My gender dysphoria was rooted in my rebellion against God.
Together, Diane and I sought help from numerous Christian counseling services, only to be turned away because they did not feel prepared to deal with the gender dysphoria struggle. Then, in a unique and unexpected way, God led Diane to the Christian Counseling & Educational Foundation (CCEF) where she restarted her college education. Amazingly, God personally used those courses to minister to both of us, becoming our personal counselor, himself.
Then we learned about Harvest USA. Together, we attended a conference where we listened to Tim Geiger speak on transgenderism. Afterward, I reached out to Tim for help and over the next six months, Tim discipled me via Skype. Diane also received counseling from Harvest USA staff as well. At the conclusion of our remote counseling sessions, we traveled to Philadelphia for intensive face-to-face counseling with Tim and several other members of the Harvest USA staff who discipled us and prayed with us. Diane and I are so thankful that God provided Harvest USA to walk faithfully alongside of us.
Several months after our time at Harvest USA, God revealed my rebellion to me, caused by my sins of lust, covetousness and idolatry. While I was praying one day, God even spoke out loud to me when I heard a literal voice say, “It is done.” I was stunned! I looked around to see if anyone else was present, but I was alone. Immediately, I knew our tribulation was over. As I continued to move toward God in repentance, about a week later he placed the beautiful old hymn “I Surrender All” in my heart, one I had learned as a child. From that moment on, God removed my sinful desires, released me from my self-imposed yoke of spiritual blindness, and began to repair the destruction I had sown.
Only now can both Diane and I fully appreciate God’s redemption in our marriage. If you struggle with pornography, gender dysphoria, or any other sin, remember God’s promise, “I will never leave you nor forsake you” (Hebrews 13:5). When Diane and I were married, God already knew this tribulation was ahead of us. He never allowed us to give up on our covenant with him or our marriage. If you are his child, he will never give up on you, either! My prayer is that my own testimony will lead you to allow God to write his story with your life. He loves you more than you will ever know!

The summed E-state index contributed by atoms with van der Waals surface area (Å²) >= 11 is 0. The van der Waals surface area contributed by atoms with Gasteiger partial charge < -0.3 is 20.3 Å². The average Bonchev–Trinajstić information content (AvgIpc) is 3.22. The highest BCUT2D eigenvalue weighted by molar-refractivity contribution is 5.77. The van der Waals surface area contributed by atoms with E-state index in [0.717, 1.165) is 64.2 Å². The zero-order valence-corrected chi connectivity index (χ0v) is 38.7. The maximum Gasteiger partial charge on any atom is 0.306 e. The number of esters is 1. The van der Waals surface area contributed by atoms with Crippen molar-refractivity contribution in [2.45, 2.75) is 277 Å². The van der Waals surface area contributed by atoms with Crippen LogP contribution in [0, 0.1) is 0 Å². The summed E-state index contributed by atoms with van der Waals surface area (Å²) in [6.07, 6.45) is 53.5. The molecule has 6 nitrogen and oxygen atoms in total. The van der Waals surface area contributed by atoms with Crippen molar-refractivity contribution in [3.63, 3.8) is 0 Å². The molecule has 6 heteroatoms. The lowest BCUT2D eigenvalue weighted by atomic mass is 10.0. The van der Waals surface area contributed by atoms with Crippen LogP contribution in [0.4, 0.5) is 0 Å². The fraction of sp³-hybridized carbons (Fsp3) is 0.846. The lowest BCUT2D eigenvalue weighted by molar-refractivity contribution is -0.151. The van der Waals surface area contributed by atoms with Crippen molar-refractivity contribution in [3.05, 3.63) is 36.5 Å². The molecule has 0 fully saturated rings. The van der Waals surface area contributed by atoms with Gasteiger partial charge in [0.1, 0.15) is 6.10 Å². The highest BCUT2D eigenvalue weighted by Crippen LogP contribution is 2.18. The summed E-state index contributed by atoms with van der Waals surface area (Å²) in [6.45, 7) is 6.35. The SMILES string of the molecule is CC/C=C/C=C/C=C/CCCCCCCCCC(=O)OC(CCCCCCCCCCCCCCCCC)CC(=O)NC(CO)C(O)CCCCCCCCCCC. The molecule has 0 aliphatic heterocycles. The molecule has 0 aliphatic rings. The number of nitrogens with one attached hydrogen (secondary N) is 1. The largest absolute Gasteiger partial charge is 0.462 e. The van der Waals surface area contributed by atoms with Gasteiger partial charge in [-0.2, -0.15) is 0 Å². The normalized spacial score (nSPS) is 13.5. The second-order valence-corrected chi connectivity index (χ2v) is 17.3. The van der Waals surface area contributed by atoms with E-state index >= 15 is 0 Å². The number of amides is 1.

Editor’s Note: In this article, we do not disclose our ministry recipient’s real name and we refer to his wife as “Diane” because they have chosen to remain anonymous.
To learn more about this topic, consider purchasing Explaining LGBTQ+ Identity to Your Child: Biblical Guidance and Wisdom from Harvest USA. When you buy this minibook from Harvest USA, 100% of your purchase will benefit our ministry.
09 Jan 2020
Derrick and Carli are three months out from their wedding. Invites have been sent, RSVPs have come in, the honeymoon has been booked. When they sat down last week for their final premarital counseling session, they both had the wedding jitters. However, a painful and unexpected truth came out in that hour of counseling—a secret Derrick had kept not only from their premarital counselor but from Carli as well. He had been struggling with pornography off and on for the last twelve years, since he was fifteen. He had tried everything he knew to overcome it, but he was always on his own, never daring to share this with anyone. Now that he was in seminary to become a pastor, the terror of being found out had kept him even more committed to hiding. However, as he explained, he loved Carli and wanted her to know about it before their wedding so that she would be able to help him.